From ‘Worn’ to ‘Green’ China Model? Energy in the 12th Five-Year Plan in an Environmental and Climate-Change Perspective

  • Jørgen Delman
  • Ole Odgaard
Part of the Energy, Climate and the Environment book series (ECE)


Since the reforms started in 1978, the Chinese development model has been exceptionally successful in delivering growth, but it has also depleted China’s resources dramatically and has been based on the use of highly polluting fossil fuels. On a range of critical environmental parameters, China is now the world’s ‘biggest’ or ’worst’ and it contributes considerably to the decline in the health of the globe as well as of China and its people (Liu and Diamond, 2005). Effectively, the growth-oriented model, dubbed the ‘China model’,1 which has been pursued during the first three decades of reform, has become environmentally untenable. While the model has been hyped as a unique and successful approach to development,2 it has gradually been realized that it needs to be more sustainable (Pan, 2011). Following years of criticisms of China’s environmental destruction from within and outside the country,3 new development concepts such as: ‘science-based development’, ‘sustainable development’, ‘green transformation’, ‘low-carbon development’, ‘circular economy’, and ‘green development’ are now being propagated by the Chinese leadership to move China away from the seriously ‘worn’ China model towards a more sustainable ‘green’ China model.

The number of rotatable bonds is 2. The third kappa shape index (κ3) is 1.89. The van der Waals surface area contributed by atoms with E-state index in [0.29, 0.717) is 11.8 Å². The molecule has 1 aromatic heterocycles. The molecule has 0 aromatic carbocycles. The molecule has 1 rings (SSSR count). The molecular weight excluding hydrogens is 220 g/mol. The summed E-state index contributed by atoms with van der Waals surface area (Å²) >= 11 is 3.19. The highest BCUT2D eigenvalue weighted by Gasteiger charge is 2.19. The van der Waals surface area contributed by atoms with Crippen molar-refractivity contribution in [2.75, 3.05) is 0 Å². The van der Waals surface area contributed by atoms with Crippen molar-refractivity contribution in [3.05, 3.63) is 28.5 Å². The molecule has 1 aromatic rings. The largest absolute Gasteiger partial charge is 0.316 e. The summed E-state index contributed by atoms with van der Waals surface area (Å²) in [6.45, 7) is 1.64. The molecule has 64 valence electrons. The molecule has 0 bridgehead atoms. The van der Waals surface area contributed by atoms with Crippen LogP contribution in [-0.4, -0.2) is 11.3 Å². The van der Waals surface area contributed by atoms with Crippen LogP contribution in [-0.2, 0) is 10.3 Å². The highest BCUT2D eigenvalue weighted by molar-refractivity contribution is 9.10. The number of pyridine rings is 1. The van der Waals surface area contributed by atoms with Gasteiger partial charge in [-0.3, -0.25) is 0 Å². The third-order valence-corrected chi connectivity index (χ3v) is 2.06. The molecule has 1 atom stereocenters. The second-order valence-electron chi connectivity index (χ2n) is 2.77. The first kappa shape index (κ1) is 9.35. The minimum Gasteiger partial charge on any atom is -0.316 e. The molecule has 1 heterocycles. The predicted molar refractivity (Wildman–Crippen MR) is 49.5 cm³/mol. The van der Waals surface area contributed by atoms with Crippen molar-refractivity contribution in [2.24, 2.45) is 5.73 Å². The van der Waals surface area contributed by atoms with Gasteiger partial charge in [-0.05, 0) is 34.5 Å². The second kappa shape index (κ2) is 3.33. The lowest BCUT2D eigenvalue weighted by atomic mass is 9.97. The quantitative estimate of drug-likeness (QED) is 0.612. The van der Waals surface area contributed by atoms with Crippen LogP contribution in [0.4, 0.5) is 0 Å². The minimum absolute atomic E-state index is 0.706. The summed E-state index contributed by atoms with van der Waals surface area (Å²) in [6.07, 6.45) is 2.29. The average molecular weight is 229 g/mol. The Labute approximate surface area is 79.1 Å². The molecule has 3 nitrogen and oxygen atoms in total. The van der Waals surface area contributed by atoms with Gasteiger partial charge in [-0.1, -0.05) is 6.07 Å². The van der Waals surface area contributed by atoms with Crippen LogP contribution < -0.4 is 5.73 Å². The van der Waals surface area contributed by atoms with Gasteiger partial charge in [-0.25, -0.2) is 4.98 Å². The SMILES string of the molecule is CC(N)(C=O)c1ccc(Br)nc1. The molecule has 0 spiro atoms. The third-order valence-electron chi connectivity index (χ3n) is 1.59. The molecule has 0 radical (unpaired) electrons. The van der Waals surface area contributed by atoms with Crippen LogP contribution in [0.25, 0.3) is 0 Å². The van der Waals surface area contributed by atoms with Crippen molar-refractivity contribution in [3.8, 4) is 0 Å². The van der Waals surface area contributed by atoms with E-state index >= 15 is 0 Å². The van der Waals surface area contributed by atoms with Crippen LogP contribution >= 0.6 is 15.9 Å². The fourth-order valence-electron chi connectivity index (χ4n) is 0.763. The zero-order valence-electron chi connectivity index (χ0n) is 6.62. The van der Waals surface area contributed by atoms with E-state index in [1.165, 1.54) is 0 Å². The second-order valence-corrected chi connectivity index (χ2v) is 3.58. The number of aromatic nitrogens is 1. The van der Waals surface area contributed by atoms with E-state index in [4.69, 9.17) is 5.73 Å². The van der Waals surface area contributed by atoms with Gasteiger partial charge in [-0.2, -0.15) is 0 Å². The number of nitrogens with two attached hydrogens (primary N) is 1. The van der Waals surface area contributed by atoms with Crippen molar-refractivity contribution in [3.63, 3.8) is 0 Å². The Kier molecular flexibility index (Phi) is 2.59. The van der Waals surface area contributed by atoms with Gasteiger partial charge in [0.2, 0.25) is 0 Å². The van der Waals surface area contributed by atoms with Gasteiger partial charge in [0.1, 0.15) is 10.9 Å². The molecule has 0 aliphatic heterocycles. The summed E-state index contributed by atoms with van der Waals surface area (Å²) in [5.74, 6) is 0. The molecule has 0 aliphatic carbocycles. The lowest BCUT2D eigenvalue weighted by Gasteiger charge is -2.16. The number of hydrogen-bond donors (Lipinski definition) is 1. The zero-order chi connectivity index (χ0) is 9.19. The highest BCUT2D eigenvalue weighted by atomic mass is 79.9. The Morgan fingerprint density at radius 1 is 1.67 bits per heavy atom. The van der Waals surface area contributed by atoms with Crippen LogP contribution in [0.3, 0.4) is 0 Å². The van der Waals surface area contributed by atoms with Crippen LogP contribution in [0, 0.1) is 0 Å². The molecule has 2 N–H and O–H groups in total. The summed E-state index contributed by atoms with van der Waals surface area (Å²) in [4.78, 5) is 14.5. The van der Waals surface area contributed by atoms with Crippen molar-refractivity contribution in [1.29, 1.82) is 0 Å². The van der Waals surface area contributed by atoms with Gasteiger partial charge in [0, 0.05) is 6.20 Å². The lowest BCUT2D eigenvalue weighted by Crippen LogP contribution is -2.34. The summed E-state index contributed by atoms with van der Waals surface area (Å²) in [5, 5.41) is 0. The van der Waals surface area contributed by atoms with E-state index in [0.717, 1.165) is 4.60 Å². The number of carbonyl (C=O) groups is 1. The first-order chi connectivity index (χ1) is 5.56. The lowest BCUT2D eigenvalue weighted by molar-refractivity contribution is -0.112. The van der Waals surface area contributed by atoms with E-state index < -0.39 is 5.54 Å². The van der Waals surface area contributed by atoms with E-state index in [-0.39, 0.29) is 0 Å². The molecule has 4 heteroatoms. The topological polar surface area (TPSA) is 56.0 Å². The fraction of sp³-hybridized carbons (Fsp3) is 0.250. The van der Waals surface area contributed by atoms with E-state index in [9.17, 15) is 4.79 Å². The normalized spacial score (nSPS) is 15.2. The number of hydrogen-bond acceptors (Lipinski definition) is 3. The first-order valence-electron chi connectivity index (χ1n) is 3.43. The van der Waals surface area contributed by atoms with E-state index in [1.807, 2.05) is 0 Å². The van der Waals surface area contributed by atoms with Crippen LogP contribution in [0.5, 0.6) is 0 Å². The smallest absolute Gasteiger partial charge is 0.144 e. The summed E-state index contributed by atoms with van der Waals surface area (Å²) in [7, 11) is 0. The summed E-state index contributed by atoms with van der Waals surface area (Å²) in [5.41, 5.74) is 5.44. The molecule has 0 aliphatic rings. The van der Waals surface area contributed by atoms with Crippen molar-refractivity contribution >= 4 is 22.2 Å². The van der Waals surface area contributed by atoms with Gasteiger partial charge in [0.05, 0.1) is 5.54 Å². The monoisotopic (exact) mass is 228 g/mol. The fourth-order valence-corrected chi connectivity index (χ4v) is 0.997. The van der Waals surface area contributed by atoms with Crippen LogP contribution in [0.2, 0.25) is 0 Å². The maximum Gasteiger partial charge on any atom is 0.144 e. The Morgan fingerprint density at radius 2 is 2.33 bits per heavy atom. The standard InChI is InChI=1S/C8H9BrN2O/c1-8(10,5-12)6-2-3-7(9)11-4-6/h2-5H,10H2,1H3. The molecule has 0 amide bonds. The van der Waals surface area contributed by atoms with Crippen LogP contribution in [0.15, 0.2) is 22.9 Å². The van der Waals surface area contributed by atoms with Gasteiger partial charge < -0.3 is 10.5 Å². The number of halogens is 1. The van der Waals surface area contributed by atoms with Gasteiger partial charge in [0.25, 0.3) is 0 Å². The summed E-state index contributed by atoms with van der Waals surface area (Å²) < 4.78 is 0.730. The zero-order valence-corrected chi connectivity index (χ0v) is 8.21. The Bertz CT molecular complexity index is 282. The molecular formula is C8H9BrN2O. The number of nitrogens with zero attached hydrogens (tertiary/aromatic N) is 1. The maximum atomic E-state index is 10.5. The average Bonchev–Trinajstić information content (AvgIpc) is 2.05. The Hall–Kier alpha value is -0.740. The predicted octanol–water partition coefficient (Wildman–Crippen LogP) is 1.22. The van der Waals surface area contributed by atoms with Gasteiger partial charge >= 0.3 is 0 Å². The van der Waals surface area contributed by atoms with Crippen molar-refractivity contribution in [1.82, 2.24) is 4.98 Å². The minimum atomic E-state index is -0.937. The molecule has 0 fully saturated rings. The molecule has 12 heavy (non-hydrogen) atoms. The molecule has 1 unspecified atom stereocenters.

International Energy Agency Chinese Leadership Environmental Performance Index World Energy Outlook Worldwatch Institute 
These keywords were added by machine and not by the authors. This process is experimental and the keywords may be updated as the learning algorithm improves.


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© Jørgen Delman and Ole Odgaard 2014

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  • Jørgen Delman
  • Ole Odgaard

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